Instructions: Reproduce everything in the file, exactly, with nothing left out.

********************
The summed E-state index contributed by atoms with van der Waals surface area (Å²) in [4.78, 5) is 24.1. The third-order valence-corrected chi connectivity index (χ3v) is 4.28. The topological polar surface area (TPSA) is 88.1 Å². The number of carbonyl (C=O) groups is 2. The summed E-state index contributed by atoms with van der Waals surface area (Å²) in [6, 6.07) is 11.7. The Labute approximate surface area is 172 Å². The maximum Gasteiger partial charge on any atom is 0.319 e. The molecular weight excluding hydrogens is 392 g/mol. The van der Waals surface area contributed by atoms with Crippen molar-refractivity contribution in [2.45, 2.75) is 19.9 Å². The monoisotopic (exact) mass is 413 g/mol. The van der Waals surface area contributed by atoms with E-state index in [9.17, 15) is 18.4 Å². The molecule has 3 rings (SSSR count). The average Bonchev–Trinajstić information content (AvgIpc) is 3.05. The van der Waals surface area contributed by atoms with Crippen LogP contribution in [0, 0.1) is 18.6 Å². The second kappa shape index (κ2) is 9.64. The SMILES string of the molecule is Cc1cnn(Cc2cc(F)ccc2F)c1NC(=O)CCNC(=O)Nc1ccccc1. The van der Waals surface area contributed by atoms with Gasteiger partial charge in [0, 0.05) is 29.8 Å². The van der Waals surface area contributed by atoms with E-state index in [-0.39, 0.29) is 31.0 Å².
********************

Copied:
The summed E-state index contributed by atoms with van der Waals surface area (Å²) in [4.78, 5) is 24.1. The third-order valence-corrected chi connectivity index (χ3v) is 4.28. The topological polar surface area (TPSA) is 88.1 Å². The number of carbonyl (C=O) groups is 2. The summed E-state index contributed by atoms with van der Waals surface area (Å²) in [6, 6.07) is 11.7. The Labute approximate surface area is 172 Å². The maximum Gasteiger partial charge on any atom is 0.319 e. The molecular weight excluding hydrogens is 392 g/mol. The van der Waals surface area contributed by atoms with Crippen molar-refractivity contribution in [2.45, 2.75) is 19.9 Å². The monoisotopic (exact) mass is 413 g/mol. The van der Waals surface area contributed by atoms with E-state index in [9.17, 15) is 18.4 Å². The molecule has 3 rings (SSSR count). The average Bonchev–Trinajstić information content (AvgIpc) is 3.05. The van der Waals surface area contributed by atoms with Crippen LogP contribution in [0, 0.1) is 18.6 Å². The second kappa shape index (κ2) is 9.64. The SMILES string of the molecule is Cc1cnn(Cc2cc(F)ccc2F)c1NC(=O)CCNC(=O)Nc1ccccc1. The van der Waals surface area contributed by atoms with Gasteiger partial charge in [0, 0.05) is 29.8 Å². The van der Waals surface area contributed by atoms with E-state index in [-0.39, 0.29) is 31.0 Å².